Ben Shapiro is Editor-At-Large of Breitbart News and author of the book “Bullies: How the Left’s Culture of Fear and Intimidation Silences America” (Threshold Editions, January 8, 2013).
Rove Declares War on Tea Party
Tea Party Groups Attack Rove Machine
by Ben Shapiro
8 Feb 2013, 3:02 PM PDT
With Karl Rove under heavy fire after his group, the Conservative Victory Project, took to the pages of the New York Timesto attack the Tea Party, donors are beginning to turn on the Project. Politico reports Friday morning that the Project will “essentially preform oppo research and grade potential candidates on a variety of factors that might affect their ability to win a general election contest.” Some donors are overjoyed at the opportunity, including media honcho Stan Hubbard and Fred Malek of the American Action Network.
But others don’t trust Rove and the American Crossroads team to judge talent for office, says Politico: “the plan has sparked nearly unanimous opposition from anti-establishment deep-pocketed conservatives who have begun formulating their own big-money counter plans.” Those opponents could include other major super PACs who have long believed that Rove’s establishment bona fides prevent him from making truly conservative decisions about candidates.
And even some of Rove’s heretofore allies may be wary of his crystal ball strategy after the disastrous 2012 election cycle, which heralded not just the loss of Senate seats in Tea Party-influenced races like Indiana, but establishment strongholds like Wisconsin. American Crossroads had a mere 5.7% rate of return – just 5.7% of the money they spent on the 2012 election was actually spent on winning candidates.
Steven Law, president of American Crossroads, understands that he is now facing an uphill battle with conservative, especially given his group’s less-than-stellar 2012 performance. Law promises an investigation into “all of our activities last year, as well as external factors that contributed to last year’s deeply disappointing results.”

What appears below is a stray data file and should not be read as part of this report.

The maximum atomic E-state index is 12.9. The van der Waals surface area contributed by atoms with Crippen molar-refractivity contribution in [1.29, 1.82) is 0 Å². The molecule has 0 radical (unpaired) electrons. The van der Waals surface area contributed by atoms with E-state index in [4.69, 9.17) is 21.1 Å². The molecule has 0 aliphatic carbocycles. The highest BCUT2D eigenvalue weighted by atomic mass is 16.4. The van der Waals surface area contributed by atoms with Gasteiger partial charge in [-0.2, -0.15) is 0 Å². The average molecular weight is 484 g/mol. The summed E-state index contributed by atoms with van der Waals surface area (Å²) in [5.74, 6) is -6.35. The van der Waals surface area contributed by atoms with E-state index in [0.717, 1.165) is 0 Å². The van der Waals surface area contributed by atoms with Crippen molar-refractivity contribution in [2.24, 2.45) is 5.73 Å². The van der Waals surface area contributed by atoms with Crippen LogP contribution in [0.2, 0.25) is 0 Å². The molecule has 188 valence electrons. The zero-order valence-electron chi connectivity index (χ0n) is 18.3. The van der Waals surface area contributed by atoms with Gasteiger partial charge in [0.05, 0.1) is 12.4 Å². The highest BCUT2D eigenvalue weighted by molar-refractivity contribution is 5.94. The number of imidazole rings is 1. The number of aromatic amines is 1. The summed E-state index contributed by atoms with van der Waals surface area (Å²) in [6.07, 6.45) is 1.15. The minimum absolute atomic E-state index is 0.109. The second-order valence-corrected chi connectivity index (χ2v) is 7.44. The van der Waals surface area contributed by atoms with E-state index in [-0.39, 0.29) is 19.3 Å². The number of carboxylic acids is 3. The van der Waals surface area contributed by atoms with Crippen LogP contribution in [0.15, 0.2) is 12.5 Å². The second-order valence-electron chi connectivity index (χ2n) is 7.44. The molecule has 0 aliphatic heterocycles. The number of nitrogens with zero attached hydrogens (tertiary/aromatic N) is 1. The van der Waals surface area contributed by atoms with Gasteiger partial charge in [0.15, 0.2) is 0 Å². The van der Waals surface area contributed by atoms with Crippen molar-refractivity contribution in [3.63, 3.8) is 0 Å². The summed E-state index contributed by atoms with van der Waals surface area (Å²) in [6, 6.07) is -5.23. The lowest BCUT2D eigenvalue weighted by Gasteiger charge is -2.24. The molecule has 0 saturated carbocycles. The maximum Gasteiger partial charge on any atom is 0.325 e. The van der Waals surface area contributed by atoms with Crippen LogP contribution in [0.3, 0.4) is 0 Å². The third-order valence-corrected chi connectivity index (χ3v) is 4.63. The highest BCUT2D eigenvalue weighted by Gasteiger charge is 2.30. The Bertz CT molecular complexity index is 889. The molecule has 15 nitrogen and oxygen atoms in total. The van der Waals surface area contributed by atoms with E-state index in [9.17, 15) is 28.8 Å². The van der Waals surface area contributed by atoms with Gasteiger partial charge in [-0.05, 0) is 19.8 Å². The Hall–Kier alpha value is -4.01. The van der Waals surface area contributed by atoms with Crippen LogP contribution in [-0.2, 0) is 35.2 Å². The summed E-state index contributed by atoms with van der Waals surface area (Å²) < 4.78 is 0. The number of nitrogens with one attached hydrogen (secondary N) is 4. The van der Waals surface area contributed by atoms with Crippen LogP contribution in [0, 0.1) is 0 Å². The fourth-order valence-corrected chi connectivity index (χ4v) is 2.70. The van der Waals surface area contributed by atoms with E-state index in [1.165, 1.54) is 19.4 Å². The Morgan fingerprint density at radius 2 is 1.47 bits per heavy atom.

Matt Kibbe of FreedomWorks openly scoffed at the notion that Rove’s network would be able to pick winners and losers. “The guys who fund groups like Rove’s want to re-establish that they’re in charge, but they just don’t understand the inevitable decentralization and democratization of politics,” said Kibbe. Club for Growth president Chris Chocola seconded that motion: “When you think about a Republican primary, and you think about a principled conservative versus a moderate Republican – well, our model wins more often.”
Rove’s apparent apathy toward the Tea Party has obviously generated antipathy for his views. As Mark Levin has pointed out, Rove recently bragged about spending some $30 million on Senate Tea Party candidates and $25 million on Tea Party House candidates -- but American Crossroads reportedly spent some $400 million in the 2012 election cycle, meaning that only about $1 out of every $8 was spent on Tea Party candidates.
Rove will undoubtedly continue to wield influence. But whether that influence triggers a Republican civil war or not is entirely up to Rove, and depends largely on his willingness to work with Tea Party groups rather than in opposition to them.
Tea Party Groups Attack Rove Machine